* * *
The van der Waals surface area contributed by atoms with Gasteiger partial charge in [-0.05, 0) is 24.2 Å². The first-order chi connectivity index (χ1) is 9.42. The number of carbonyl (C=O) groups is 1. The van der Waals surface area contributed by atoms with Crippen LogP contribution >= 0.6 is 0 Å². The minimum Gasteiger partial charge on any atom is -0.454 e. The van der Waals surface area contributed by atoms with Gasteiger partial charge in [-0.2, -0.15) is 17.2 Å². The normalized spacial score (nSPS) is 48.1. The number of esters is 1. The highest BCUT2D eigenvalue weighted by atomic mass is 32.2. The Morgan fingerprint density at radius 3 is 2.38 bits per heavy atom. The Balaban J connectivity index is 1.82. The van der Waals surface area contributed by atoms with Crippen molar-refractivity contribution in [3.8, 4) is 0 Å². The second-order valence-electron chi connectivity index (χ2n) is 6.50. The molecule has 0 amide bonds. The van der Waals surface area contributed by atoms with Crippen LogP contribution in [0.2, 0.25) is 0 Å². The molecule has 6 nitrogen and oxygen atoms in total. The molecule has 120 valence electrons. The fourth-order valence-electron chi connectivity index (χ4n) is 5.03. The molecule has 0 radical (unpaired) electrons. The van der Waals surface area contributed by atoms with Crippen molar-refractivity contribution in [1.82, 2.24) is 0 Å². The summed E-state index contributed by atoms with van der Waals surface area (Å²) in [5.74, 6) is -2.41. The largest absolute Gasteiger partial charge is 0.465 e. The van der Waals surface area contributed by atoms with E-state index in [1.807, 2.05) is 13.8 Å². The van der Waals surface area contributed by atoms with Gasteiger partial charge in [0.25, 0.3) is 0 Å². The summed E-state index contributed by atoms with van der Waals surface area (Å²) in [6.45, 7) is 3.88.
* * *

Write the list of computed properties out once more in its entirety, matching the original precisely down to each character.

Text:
The van der Waals surface area contributed by atoms with Gasteiger partial charge in [-0.05, 0) is 24.2 Å². The first-order chi connectivity index (χ1) is 9.42. The number of carbonyl (C=O) groups is 1. The van der Waals surface area contributed by atoms with Crippen LogP contribution >= 0.6 is 0 Å². The minimum Gasteiger partial charge on any atom is -0.454 e. The van der Waals surface area contributed by atoms with Gasteiger partial charge in [-0.2, -0.15) is 17.2 Å². The normalized spacial score (nSPS) is 48.1. The number of esters is 1. The highest BCUT2D eigenvalue weighted by atomic mass is 32.2. The Morgan fingerprint density at radius 3 is 2.38 bits per heavy atom. The Balaban J connectivity index is 1.82. The van der Waals surface area contributed by atoms with Crippen molar-refractivity contribution in [3.8, 4) is 0 Å². The second-order valence-electron chi connectivity index (χ2n) is 6.50. The molecule has 0 amide bonds. The van der Waals surface area contributed by atoms with Crippen LogP contribution in [0.2, 0.25) is 0 Å². The molecule has 6 nitrogen and oxygen atoms in total. The molecule has 120 valence electrons. The fourth-order valence-electron chi connectivity index (χ4n) is 5.03. The molecule has 0 radical (unpaired) electrons. The van der Waals surface area contributed by atoms with Crippen molar-refractivity contribution in [1.82, 2.24) is 0 Å². The summed E-state index contributed by atoms with van der Waals surface area (Å²) in [5.74, 6) is -2.41. The largest absolute Gasteiger partial charge is 0.465 e. The van der Waals surface area contributed by atoms with E-state index in [1.807, 2.05) is 13.8 Å². The van der Waals surface area contributed by atoms with Gasteiger partial charge in [0.25, 0.3) is 0 Å². The summed E-state index contributed by atoms with van der Waals surface area (Å²) in [6.45, 7) is 3.88.